HIV Vaccine Awareness Day 2019

May 21, 2019

May 18 was HIV Vaccine Awareness Day. The following is a statement by Anthony S. Fauci, MD, Director, National Institute of Allergy and Infectious Diseases, and Maureen M. Goodenow, PhD, NIH Associate Director for AIDS Research and Director, Office of AIDS Research:

Since the first cases of what would become known as HIV/AIDS were initially reported in 1981, scientists and public health officials have been working to better understand HIV, develop strategies to effectively treat and prevent infection, and bring about an end to the pandemic. This effort remains a critical focus globally and for the United States.

While the ambitious Plan for America aims to end HIV as an epidemic within the U.S. in 10 years, achieving a durable end to the pandemic will almost certainly require a safe and effective HIV vaccine. The development and deployment of an effective vaccine would provide long-lasting protection and alleviate the need to depend heavily on prevention methods that require continued access and adherence. Such a vaccine, along with the optimal implementation of existing HIV treatment and prevention strategies would achieve the goal of durably ending the HIV epidemic in this country and worldwide. For geographic areas where the implementation of treatment and prevention is complicated by various social, economic and political concerns, a vaccine is critical to halting the epidemic. Indeed, even in countries with a good track record of implementing HIV treatment and prevention tools, a vaccine would hasten the end of the epidemic and ensure its durability.

In this regard, NIH is pursuing two scientific paths to develop a safe and effective HIV vaccine. One path aims to build on the promise of modest results seen in RV144, the U.S. Army-led HIV vaccine trial in Thailand. RV144 was the first and only trial to-date to demonstrate that an HIV vaccine can protect against infection. The Phase 2b/3 HIV vaccine trial HVTN 702 began on World AIDS Day 2016 and has nearly completed enrollment of 5,400 men and women in South Africa. Another large vaccine efficacy clinical trial called HVTN 705/HPX2008 or Imbokodo launched in 2017. This Phase 2b proof-of-concept trial is evaluating an investigational vaccine regimen designed to induce immune responses against a variety of global HIV strains. This trial is nearing complete enrollment of 2,600 women in sub-Saharan Africa.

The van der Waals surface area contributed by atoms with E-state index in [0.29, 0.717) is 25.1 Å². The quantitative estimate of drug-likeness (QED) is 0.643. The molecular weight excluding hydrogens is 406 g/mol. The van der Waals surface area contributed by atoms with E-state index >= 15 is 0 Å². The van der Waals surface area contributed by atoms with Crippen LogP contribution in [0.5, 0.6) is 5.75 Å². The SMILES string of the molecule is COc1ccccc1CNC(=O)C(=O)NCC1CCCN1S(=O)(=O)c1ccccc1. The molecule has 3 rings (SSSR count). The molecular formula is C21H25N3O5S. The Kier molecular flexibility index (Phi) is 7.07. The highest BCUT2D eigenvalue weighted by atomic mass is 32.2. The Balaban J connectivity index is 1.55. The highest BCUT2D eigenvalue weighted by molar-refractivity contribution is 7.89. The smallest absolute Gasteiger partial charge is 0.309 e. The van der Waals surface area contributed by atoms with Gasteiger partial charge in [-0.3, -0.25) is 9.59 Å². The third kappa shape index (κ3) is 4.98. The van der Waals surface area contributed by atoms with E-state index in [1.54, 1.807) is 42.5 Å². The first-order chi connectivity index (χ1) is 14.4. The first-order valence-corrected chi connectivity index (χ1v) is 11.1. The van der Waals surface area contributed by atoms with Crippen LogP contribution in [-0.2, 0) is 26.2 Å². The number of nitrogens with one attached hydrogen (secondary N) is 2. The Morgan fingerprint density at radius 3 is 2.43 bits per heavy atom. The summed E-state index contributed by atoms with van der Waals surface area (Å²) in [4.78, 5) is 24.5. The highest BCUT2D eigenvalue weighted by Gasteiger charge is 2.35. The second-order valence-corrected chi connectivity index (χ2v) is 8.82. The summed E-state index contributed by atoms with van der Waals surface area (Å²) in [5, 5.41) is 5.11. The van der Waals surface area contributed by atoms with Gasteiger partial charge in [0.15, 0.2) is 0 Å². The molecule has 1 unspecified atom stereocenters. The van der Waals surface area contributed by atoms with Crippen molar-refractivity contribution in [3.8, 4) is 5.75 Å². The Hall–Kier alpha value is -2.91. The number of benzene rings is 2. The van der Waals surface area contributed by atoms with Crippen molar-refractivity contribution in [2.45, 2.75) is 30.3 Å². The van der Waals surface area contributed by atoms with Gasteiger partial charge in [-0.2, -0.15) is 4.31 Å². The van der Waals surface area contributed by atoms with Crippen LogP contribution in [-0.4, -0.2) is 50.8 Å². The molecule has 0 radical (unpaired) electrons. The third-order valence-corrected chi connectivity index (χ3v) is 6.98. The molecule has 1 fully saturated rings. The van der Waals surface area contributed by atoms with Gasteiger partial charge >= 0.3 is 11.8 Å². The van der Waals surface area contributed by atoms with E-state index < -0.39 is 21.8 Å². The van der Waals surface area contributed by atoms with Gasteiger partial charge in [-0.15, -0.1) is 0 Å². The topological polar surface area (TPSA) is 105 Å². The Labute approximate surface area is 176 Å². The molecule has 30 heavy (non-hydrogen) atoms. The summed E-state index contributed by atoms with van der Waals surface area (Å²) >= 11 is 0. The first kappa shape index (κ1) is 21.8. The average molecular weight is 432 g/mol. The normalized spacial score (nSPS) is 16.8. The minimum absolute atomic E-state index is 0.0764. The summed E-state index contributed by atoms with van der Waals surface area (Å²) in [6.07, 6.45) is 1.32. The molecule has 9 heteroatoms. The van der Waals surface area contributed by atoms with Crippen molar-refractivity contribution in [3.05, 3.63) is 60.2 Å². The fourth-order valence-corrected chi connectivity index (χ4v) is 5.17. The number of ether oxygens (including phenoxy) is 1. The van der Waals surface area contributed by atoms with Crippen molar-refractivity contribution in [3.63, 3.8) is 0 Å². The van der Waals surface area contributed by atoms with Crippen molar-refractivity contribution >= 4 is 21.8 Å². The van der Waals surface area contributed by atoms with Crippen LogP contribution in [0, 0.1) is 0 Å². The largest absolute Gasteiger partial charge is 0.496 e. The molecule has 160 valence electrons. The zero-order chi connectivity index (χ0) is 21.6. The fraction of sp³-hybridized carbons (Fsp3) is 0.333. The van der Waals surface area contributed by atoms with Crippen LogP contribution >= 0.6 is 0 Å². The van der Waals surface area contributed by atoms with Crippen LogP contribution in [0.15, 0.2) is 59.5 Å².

The second path to developing an HIV vaccine is based on theory and involves studying the body’s immune response to HIV infection and generating and enhancing those responses through vaccination. The main theoretical approach to developing an HIV vaccine aims to prevent HIV infection by eliciting broadly neutralizing antibodies (bNAbs)—antibodies shown in the laboratory to stop most HIV strains from infecting human cells. Some people living with HIV naturally produce bNAbs. However, these antibodies develop too late after initial infection to clear the virus. Scientists at NIH and other institutions have isolated numerous bNAbs from people living with HIV and are working to develop vaccines that elicit these antibodies in healthy people.

Two experimental structure-based vaccines aimed at eliciting bNAbs directed against various components of the HIV envelope are in or near the early stages of human study. A Phase 1 trial testing the BG505 SOSIP.664 gp140 trimer vaccine candidate is currently enrolling men and women in Boston; Seattle; and Nairobi, Kenya. Planning for a Phase 1 clinical trial to test a fusion peptide HIV vaccine developed by scientists at the NIAID Vaccine Research Center also is under way.

In addition to attempts to elicit antibodies to HIV via a vaccine, two multinational clinical trials are testing whether it is possible to prevent HIV by directly infusing people with bNAbs several times a year. Known as the AMP Studies, for antibody-mediated prevention, these trials have completed enrollment of 4,600 men and women across four continents.

NIH has the full statement